This is the Residential Tenancies Act of Ontario. For other jurisdictions, see Residential Tenancies Act (disambiguation).

The Residential Tenancies Act, 2006 (RTA) is the law in the province of Ontario, Canada, that governs landlord and tenant relations in residential rental accommodations. The Act received royal assent on June 22, 2006 and was proclaimed into law on January 31, 2007. The Act repealed and replaced the Tenant Protection Act, 1997. It is believed that the new Act will better serve the interests of both tenants and landlords.


The Tenant Protection Act, 1997 was enacted by the Progressive Conservative government of Mike Harris and proclaimed in June, 1998. The Act retained selected rights and obligations contained in Part IV of the previous Landlord and Tenant Act. (Parts I, II, and III were retitled the Commercial Tenancies Act.[1]) The Tenant Protection Act removed the dispute resolution process, including evictions and rent increases, from the Ontario court system and placed it in the hands of the Ontario Rental Housing Tribunal. It was heavily criticized for a provision under which landlord applications for eviction would be automatically granted without a hearing unless the tenant filed a notice of dispute within five days; this requirement was not obvious from the standard Tribunal forms that were served on tenants, and many tenants, particularly those with poor literacy skills or whose first language was not English or French, would show up for the hearing date mentioned on the notice they received only to be told that the hearing had been cancelled and they had already been evicted. This controversial provision, which had been the subject of a complaint to the Ombudsman of Ontario, has been removed from the new Act.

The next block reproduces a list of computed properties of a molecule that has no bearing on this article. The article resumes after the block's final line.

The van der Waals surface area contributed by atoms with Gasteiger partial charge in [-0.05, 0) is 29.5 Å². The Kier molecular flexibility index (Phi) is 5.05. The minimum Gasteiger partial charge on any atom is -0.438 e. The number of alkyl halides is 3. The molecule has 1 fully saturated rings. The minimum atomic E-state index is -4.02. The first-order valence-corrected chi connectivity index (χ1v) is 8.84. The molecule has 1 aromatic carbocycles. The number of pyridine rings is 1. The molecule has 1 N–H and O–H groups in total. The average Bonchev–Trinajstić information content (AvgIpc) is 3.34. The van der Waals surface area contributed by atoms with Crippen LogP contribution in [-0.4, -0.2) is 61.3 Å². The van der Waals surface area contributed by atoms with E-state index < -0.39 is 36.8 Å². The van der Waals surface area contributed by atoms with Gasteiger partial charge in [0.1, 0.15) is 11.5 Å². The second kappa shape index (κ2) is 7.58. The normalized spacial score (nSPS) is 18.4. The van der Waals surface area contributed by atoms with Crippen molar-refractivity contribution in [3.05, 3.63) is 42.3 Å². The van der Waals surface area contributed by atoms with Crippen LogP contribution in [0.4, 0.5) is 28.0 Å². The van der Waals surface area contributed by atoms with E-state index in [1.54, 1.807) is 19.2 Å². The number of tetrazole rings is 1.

The name of the Tenant Protection Act suggests that it was an act that protected tenants rights. Tenant advocates argued that this was a misleading title, and that tenant rights had been reduced under the new Act; but some judges relied on the name to interpret the Act in a way favourable to tenants. The Tribunal that heard and ruled on complaints was well known for putting the onus on landlords in applications brought by landlords, as the law requires that the applicant bear the onus of proof; in applications brought by tenants against their landlords, the onus is on the tenant.


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